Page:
As many of you know, I lost my day job recently. Between that and the bad weather, I’ve been cooped up at home and bored out of my mind! While I have the free time, I decided to work on projects and tasks I’ve been putting off. Nearly 2 years ago (!!), while bored at work, I created a BJD-scale copy of Angelic Pretty’s Sweet Cream House print and ordered it from Spoonflower. I finally got around to making my planned item with it: a salopette, scaled for 60cm BJD.
While this isn’t a full tutorial, and there’s no pattern because I usually just eyeball my pieces, anyone with fairly advanced sewing skills could probably follow along and make their own. (**NOTE: I do not condone or recommend selling pieces you make if you’re copying real brand garments and prints. Even if you sew it yourself, and edit the graphics for printable fabric, it’s profiting off of someone else’s artwork. That’s wrong. If you follow the steps written here, please do so for personal use only. Garment design and textile print used here © 2012 Angelic Pretty)
I cut the garments by eyeballing the shape of the real salopette’s pieces, and using a rectangle about 2.5x my doll’s hip width for the skirt. (3x the waist measurement is generally a good guideline for lolita skirts, but the doll I’m making this for has very wide hips compared to her waist. It’s generally more flattering to go based off of the hip measurement in a case like this.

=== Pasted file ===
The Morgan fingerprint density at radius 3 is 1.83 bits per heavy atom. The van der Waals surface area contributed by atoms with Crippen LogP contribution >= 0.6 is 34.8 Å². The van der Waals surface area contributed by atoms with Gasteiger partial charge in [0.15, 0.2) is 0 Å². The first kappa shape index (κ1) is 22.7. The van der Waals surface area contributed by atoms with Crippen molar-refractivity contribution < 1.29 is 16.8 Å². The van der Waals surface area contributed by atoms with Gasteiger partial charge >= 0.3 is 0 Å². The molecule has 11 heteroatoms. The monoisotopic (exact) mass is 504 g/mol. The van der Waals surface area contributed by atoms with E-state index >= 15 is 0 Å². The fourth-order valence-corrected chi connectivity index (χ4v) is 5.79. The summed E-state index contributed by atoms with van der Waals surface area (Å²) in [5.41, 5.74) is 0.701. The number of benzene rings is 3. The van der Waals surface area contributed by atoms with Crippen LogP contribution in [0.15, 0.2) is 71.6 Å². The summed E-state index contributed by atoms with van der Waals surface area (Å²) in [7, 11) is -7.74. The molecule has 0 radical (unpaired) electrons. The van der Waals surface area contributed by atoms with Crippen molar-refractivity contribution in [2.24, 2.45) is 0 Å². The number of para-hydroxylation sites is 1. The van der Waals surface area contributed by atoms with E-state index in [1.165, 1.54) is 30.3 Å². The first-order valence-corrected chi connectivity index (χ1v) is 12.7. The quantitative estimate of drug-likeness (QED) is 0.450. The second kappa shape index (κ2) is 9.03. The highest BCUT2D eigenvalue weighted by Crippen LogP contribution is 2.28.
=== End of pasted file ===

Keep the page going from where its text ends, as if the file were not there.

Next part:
The next step was to sew and turn the straps, hem the side pieces, and line and turn the front and back pieces. I messed up here – i should have sewn the front buttons and bow onto the front piece before lining and turning it. I also should have set the front straps between the lining and outside on both the front and back pieces.
With all the pieces turned, I started to piece together the salopette bodice, leaving one end open for the fastener. It’s pretty straightforward. For the skirt, I set some light gathers into crochet lace trim, hemmed the skirt rectangle, and then sewed the lace to the hem. I also gathered the top of the skirt by running a basting stitch and pulling the threads tight until the skirt reached approximately the width of the bottom of this bodice piece. (Again, leaving space for the fastener and side seam.)
After sewing the skirt to the bodice, I made the front bow with a standard technique, and sewed that on along with the front straps and buttons. Then I sewed a fastener to the waist. I left out a few details to save time and effort- mainly, the waist zipper and the extra gathered ruffle on the outside of the front bow.
The finished salopette! I’ll likely make a headbow with the leftover scraps.
Modeled by my Volks Unoss Seina. She needs better socks, but Unoss are notoriously hard to fit for shoes and socks…